In 1936, Oswald Mosley, Britain’s Mussolini-in-waiting, released a question-and-answer book that explained what a Fascist Blighty might look like. Freedom of the press? Fleet Street would “not be free to tell lies.”
Some 80 years on, German chancellor Angela Merkel, infuriated by criticism of her immigration policy (and, rather less so, by Russian disinformation), endorsed a new law, the catchily named Netzwerkdurchsetzungsgesetz, under which social-media companies must take down posts that constitute “manifestly unlawful . . . hate speech” and “fake news” from their sites within 24 hours of a complaint. Failure to do so can result in a fine of up to 50 million euros. Fake news is criminally fake if it amounts, say, to an insult, malicious gossip, or defamation — including defamation of a religion or ideology — sufficiently serious to contravene German law.
Combine the potential size of the fine with offenses that lend themselves to flexible interpretation (much like that “manifestly”) and it’s easy to see that Berlin intended to scare social-media companies into an approach to censorship that goes far further than the letter of the law, a ploy that appears to be working. The government wanted to shut down talk that was not necessarily illegal but — after Merkel flung open her country’s doors in the summer of 2015 — uncomfortably unorthodox. The mainstream media had enthusiastically echoed the chancellor’s Willkommenskultur narrative of kindly Germans cheerfully greeting the migrants, but establishment unanimity was not enough for the instinctively authoritarian Merkel. Her less “welcoming” compatriots had found an audience on social media. That would not do.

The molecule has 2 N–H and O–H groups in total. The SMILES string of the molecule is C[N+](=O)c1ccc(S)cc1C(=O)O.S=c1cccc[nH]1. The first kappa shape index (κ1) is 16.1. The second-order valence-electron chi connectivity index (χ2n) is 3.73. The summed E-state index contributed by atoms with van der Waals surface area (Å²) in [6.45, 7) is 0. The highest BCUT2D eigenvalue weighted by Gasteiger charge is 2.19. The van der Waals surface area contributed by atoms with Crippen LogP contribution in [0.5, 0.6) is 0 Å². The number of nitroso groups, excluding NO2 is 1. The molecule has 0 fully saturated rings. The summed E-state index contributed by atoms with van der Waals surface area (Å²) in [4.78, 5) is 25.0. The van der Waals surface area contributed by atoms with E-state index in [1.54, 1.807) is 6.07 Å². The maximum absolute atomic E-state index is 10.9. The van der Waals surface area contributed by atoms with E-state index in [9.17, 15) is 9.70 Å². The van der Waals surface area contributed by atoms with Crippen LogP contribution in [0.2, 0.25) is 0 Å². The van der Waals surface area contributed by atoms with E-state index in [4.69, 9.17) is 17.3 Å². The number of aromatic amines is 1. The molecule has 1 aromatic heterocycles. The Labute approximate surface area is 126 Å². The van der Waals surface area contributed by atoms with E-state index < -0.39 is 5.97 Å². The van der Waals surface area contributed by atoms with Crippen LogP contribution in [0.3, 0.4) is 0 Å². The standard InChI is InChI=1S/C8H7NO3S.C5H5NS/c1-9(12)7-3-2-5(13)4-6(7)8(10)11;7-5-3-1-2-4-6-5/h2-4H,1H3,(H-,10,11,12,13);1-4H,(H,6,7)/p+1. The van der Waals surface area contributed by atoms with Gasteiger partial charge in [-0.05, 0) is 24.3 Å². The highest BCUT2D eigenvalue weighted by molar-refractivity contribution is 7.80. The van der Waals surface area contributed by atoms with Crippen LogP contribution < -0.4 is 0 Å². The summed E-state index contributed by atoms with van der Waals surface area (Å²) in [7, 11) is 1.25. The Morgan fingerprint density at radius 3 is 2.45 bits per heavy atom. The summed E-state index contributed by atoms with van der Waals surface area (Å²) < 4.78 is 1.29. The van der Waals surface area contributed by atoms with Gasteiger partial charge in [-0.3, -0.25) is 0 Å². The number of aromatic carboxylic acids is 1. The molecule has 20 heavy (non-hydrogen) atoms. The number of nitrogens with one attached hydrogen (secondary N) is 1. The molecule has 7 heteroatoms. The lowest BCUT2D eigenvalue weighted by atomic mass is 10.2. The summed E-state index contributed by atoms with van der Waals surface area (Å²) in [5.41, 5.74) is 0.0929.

Others have taken note. Singapore, no haven of free speech, is taking aim at “deliberate online falsehoods.” Malaysia has criminalized “news, information, data and reports which is or are wholly or partly false.” (Intent seems to be irrelevant.) Russian lawmakers, immune as usual to irony, have proposed their own laws against fake news.
Brussels is on the case — of course it is — urging social-media companies to sign up for a voluntary code of conduct to combat what the European Commission refers to as “verifiably false or misleading information . . . [that is] created, presented and disseminated for economic gain or to intentionally deceive the public, and [that] may cause public harm.” That word “verifiably” has to do a great deal of heavy lifting, and, as for “misleading,” well . . .
Some of Brussels’s proposals, such as more transparency about sponsored commentary, are sensible. Others could conceivably reflect an even more cynical view of the European public’s credulousness than that displayed by the Kremlin. It takes only an elementary understanding of how politics works to grasp that the call for EU member-states “to scale up their support of quality journalism” will be used to justify lucrative handouts for journalism that toes the party line.
Another recommendation, “enhancing media literacy,” isn’t an invitation to corruption, but if the enhancement is to be anything more than a lesson or two in applied skepticism (no bad thing), instruction on how to “read” media will just as likely — thank you, Michel Foucault — enable fake news as do the opposite. Equally, turning to “an independent European network of fact-checkers” is a less-than-reassuring idea: Fact-checkers have all too frequently shown themselves prone to bias. Quis custodiet ipsos custodes? was a good question 2,000 years ago, and it’s a good question now, but it’s not one that worries many of those leading the charge against fake news.